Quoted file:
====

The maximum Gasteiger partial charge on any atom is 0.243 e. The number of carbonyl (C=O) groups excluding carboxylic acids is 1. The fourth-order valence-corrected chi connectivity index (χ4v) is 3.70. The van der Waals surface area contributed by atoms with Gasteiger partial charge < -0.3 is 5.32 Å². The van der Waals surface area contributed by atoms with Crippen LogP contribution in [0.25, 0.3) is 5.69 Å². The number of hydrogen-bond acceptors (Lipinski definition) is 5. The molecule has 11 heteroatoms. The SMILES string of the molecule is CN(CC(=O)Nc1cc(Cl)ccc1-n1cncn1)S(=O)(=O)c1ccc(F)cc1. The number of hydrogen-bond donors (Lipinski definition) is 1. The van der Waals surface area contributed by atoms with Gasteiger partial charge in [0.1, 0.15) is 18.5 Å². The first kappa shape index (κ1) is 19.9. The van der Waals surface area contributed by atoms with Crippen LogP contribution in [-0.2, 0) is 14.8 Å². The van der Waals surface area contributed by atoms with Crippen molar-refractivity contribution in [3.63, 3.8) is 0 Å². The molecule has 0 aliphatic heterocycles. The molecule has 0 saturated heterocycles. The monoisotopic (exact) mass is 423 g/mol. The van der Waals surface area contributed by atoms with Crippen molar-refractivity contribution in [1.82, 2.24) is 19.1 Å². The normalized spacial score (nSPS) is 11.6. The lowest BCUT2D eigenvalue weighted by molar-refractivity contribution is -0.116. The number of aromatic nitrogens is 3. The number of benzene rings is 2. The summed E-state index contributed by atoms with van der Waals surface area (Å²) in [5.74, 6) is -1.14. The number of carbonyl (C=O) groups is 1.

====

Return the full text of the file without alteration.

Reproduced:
The maximum Gasteiger partial charge on any atom is 0.243 e. The number of carbonyl (C=O) groups excluding carboxylic acids is 1. The fourth-order valence-corrected chi connectivity index (χ4v) is 3.70. The van der Waals surface area contributed by atoms with Gasteiger partial charge < -0.3 is 5.32 Å². The van der Waals surface area contributed by atoms with Crippen LogP contribution in [0.25, 0.3) is 5.69 Å². The number of hydrogen-bond acceptors (Lipinski definition) is 5. The molecule has 11 heteroatoms. The SMILES string of the molecule is CN(CC(=O)Nc1cc(Cl)ccc1-n1cncn1)S(=O)(=O)c1ccc(F)cc1. The number of hydrogen-bond donors (Lipinski definition) is 1. The van der Waals surface area contributed by atoms with Gasteiger partial charge in [0.1, 0.15) is 18.5 Å². The first kappa shape index (κ1) is 19.9. The van der Waals surface area contributed by atoms with Crippen LogP contribution in [-0.2, 0) is 14.8 Å². The van der Waals surface area contributed by atoms with Crippen molar-refractivity contribution in [3.63, 3.8) is 0 Å². The molecule has 0 aliphatic heterocycles. The molecule has 0 saturated heterocycles. The monoisotopic (exact) mass is 423 g/mol. The van der Waals surface area contributed by atoms with Crippen molar-refractivity contribution in [1.82, 2.24) is 19.1 Å². The normalized spacial score (nSPS) is 11.6. The lowest BCUT2D eigenvalue weighted by molar-refractivity contribution is -0.116. The number of aromatic nitrogens is 3. The number of benzene rings is 2. The summed E-state index contributed by atoms with van der Waals surface area (Å²) in [5.74, 6) is -1.14. The number of carbonyl (C=O) groups is 1.